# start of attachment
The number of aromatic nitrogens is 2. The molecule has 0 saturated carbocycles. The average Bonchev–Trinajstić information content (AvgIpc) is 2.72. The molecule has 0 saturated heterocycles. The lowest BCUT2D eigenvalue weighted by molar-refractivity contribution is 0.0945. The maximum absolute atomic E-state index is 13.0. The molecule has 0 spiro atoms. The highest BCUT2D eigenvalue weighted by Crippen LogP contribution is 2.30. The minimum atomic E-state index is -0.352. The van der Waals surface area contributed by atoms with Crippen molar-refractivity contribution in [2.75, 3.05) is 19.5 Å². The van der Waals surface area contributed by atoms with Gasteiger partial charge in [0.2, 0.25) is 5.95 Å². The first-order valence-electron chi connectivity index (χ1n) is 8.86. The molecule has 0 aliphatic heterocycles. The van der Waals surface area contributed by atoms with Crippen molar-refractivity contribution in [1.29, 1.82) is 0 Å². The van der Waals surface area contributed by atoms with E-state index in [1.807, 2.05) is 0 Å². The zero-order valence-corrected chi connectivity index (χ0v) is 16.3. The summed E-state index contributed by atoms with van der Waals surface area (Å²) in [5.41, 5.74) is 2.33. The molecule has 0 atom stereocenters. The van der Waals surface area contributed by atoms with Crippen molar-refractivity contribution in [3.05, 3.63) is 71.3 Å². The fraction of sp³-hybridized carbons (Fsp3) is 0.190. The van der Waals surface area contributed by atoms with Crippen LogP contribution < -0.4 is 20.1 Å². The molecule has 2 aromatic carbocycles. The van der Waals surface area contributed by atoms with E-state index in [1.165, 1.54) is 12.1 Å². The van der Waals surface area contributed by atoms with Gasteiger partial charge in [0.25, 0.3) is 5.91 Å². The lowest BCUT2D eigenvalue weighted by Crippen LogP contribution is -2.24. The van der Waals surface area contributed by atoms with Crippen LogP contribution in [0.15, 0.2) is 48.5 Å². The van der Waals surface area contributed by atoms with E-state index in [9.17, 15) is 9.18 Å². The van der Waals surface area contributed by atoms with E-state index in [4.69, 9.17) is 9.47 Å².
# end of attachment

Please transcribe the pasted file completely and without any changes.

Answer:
The number of aromatic nitrogens is 2. The molecule has 0 saturated carbocycles. The average Bonchev–Trinajstić information content (AvgIpc) is 2.72. The molecule has 0 saturated heterocycles. The lowest BCUT2D eigenvalue weighted by molar-refractivity contribution is 0.0945. The maximum absolute atomic E-state index is 13.0. The molecule has 0 spiro atoms. The highest BCUT2D eigenvalue weighted by Crippen LogP contribution is 2.30. The minimum atomic E-state index is -0.352. The van der Waals surface area contributed by atoms with Crippen molar-refractivity contribution in [2.75, 3.05) is 19.5 Å². The van der Waals surface area contributed by atoms with Gasteiger partial charge in [0.2, 0.25) is 5.95 Å². The first-order valence-electron chi connectivity index (χ1n) is 8.86. The molecule has 0 aliphatic heterocycles. The van der Waals surface area contributed by atoms with Crippen molar-refractivity contribution in [1.29, 1.82) is 0 Å². The van der Waals surface area contributed by atoms with E-state index in [1.807, 2.05) is 0 Å². The zero-order valence-corrected chi connectivity index (χ0v) is 16.3. The summed E-state index contributed by atoms with van der Waals surface area (Å²) in [5.41, 5.74) is 2.33. The molecule has 0 atom stereocenters. The van der Waals surface area contributed by atoms with Crippen molar-refractivity contribution in [3.05, 3.63) is 71.3 Å². The fraction of sp³-hybridized carbons (Fsp3) is 0.190. The van der Waals surface area contributed by atoms with Crippen LogP contribution < -0.4 is 20.1 Å². The molecule has 2 aromatic carbocycles. The van der Waals surface area contributed by atoms with E-state index in [1.165, 1.54) is 12.1 Å². The van der Waals surface area contributed by atoms with Gasteiger partial charge in [0.25, 0.3) is 5.91 Å². The lowest BCUT2D eigenvalue weighted by Crippen LogP contribution is -2.24. The van der Waals surface area contributed by atoms with Crippen LogP contribution in [0.15, 0.2) is 48.5 Å². The van der Waals surface area contributed by atoms with E-state index in [9.17, 15) is 9.18 Å². The van der Waals surface area contributed by atoms with E-state index in [4.69, 9.17) is 9.47 Å².